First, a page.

Model Tess Holliday Says She 'Regressed' In Her Anorexia Recovery

Model Tess Holliday Says She 'Regressed' In Her Anorexia Recovery
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  • Model Tess Holliday says she "regressed" in her anorexia recovery.

  • The mom and body positivity activist first opened up about it last year and has been trying to heal from her eating disorder with Pilates and feeding her body regularly.

  • But, Tess says "Recovery for me is messy. It’s hard to deal with something for which there isn’t enough support."

Body positivity activist and model Tess Holliday, 35, says she "regressed" in her anorexia recovery. In a new essay for Today Tess revealed that her progress has stalled. She wrote, “I feel grateful that I’m tough enough to talk about this, but I’ve since taken a lot of steps backwards in my recovery. I’ve regressed. I haven’t eaten today. It’s 11 o’clock and I’ve had two sips of coffee, and I feel sick. This has been extremely hard on my mental and physical health.”

She also opened up about how societal expectations for what anorexia “should” look like has been harmful to her recovery process. “Recovery for me is messy. It’s lonely. It’s hard to deal with something for which there isn’t enough support. Having a diagnosis has been liberating and it has made me feel less alone, but the confused look on people’s faces when I say anorexia or the stares I get if it comes up in conversation—that’s hard,” she said. Even now, Tessa says she still struggles with accepting her diagnosis but knows that bodies of all shapes and sizes can deal with the same thing.

When some people hear the word anorexia, they often associate the word with thinness. This idea is far from reality and not uncommon. According to the National Eating Disorders Association, “Eating disorders are serious but treatable mental and physical illnesses that can affect people of all genders, ages, races, religions, ethnicities, sexual orientations, body shapes, and weights.”

Tess also didn’t consider herself as someone who could be diagnosed with anorexia due to her weight. “My dietician, Anna Sweeney, first brought it to my attention. She told me, “I’m not licensed to diagnose you, but if I could, I would diagnose you with anorexia nervosa.” She continued, “When she said anorexia, I laughed. I thought, “Do you see how fat I am? There’s no way that word could ever be attached to someone my size.” She referred me to a psychologist, who confirmed the diagnosis.”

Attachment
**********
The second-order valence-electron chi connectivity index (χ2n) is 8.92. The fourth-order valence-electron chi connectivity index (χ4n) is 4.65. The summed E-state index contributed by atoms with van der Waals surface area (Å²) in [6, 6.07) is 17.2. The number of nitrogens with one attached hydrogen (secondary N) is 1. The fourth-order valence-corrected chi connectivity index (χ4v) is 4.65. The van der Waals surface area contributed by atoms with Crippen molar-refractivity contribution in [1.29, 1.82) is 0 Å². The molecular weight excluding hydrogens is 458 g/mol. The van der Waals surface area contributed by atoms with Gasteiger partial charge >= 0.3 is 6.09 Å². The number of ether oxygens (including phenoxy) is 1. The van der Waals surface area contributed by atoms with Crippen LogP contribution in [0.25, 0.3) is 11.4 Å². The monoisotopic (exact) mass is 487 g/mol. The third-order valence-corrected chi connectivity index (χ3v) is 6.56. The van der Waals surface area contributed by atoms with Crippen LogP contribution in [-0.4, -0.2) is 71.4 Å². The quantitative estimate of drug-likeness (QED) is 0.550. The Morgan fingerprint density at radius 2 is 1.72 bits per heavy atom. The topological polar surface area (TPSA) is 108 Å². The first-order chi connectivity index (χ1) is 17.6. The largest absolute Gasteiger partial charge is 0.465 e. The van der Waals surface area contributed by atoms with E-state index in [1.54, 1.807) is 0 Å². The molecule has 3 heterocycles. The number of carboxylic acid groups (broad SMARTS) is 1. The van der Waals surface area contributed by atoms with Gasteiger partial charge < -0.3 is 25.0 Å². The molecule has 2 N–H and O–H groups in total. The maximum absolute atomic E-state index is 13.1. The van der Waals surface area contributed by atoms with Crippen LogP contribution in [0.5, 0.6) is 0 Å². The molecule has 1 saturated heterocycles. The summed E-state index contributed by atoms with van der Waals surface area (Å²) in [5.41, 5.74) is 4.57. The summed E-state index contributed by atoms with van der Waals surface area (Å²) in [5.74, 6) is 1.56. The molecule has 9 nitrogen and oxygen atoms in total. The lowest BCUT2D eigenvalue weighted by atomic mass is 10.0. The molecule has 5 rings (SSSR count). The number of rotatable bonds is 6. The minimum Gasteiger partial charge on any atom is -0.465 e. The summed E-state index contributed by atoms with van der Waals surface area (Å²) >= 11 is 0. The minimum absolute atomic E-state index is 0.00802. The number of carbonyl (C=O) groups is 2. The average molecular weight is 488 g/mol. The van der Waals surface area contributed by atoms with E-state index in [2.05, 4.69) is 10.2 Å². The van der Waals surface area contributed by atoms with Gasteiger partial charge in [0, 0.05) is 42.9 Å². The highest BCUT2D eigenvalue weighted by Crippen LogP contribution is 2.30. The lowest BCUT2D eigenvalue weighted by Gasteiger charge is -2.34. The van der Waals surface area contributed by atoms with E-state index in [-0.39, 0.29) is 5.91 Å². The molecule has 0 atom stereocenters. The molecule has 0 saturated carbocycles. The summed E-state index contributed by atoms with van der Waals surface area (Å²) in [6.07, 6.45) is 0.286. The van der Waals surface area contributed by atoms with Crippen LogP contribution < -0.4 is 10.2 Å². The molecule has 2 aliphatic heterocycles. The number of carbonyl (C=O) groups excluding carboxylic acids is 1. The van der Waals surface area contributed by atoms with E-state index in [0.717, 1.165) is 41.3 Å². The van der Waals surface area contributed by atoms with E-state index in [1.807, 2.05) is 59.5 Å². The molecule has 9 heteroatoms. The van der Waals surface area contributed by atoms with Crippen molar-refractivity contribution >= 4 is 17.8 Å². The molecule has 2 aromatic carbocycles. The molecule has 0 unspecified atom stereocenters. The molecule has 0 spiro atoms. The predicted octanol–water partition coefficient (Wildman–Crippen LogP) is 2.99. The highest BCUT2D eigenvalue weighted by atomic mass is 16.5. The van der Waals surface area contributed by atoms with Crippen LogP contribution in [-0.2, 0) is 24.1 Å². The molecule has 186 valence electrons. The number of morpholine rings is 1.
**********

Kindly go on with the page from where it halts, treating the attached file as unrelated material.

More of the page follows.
Tess first revealed her anorexia diagnosis in May 2021 as she shared a series of selfies in a bright red sports bra and got real in the caption: "To everyone that keeps saying “you’re looking healthy lately” or “You are losing weight, keep it up!” Stop."

Then, Tess explained her weight fluctuation: "Yes, I’ve lost weight — I’m healing from an eating disorder & feeding my body regularly for the first time in my entire life. When you equate weight loss with “health” & place value & worth on someone’s size, you are basically saying that we are more valuable now because we are smaller & perpetuating diet culture… & that’s corny as hell. NOT here for it. For folks like me that are trying to reframe our relationships with our bodies & heal, hearing comments about weight is triggering as hell. It sets us back in our progress—and when people working on themselves see you commenting to me that way, it hurts THEM, not just me. I can take it (I shouldn’t have to, but I can) but they didn’t ask for that trauma, ok? If you can’t tell someone they look nice without making it about their size, then baby, please don’t say nuthin at all."

Tess chose to reveal a bit more about her journey on Twitter: "I’m anorexic & in recovery. I’m not ashamed to say it out loud anymore. I’m the result of a culture that celebrates thinness & equates that to worth, but I get to write my own narrative now. I’m finally able to care for a body that I’ve punished my entire life & I am finally free."

Tess previously shared that Pilates has been key in her recovery.

Reflecting on why she initially chose to open up about her eating disorder, Tess explained that it didn’t come from a place of wanting to be thin but rather acknowledging the unhealthy habits that have been a part of her life for so long that she almost didn’t realize it.

For more context, Tess added that her family has always been critical of what she ate which led to unhealthy habits like hiding food. She said, “As I got older, I struggled with anorexia. I didn’t know that’s what it was until last year—but for over 10 years, I have restricted food. That means I don’t eat—or when I do eat, it’s very little. Or sometimes it’s one large meal a day.”

As part of her recovery, Tess says she now surrounds herself with people who hold her accountable for maintaining healthy habits. She said, “I remind myself that my feelings are valid. I go to therapy. Talking about it has helped. I surround myself with people who can gently say, “Have you eaten today?” or, “Let’s have a protein shake." I make sure I have things in my house that are easy to grab and eat. Moving my body makes it easier for me to feed myself because it makes it harder to ignore the feelings of hunger.”

If you or someone you know is struggling with an eating disorder, please reach out to the National Eating Disorders Association or for crisis support, text 'NEDA' to 741741.

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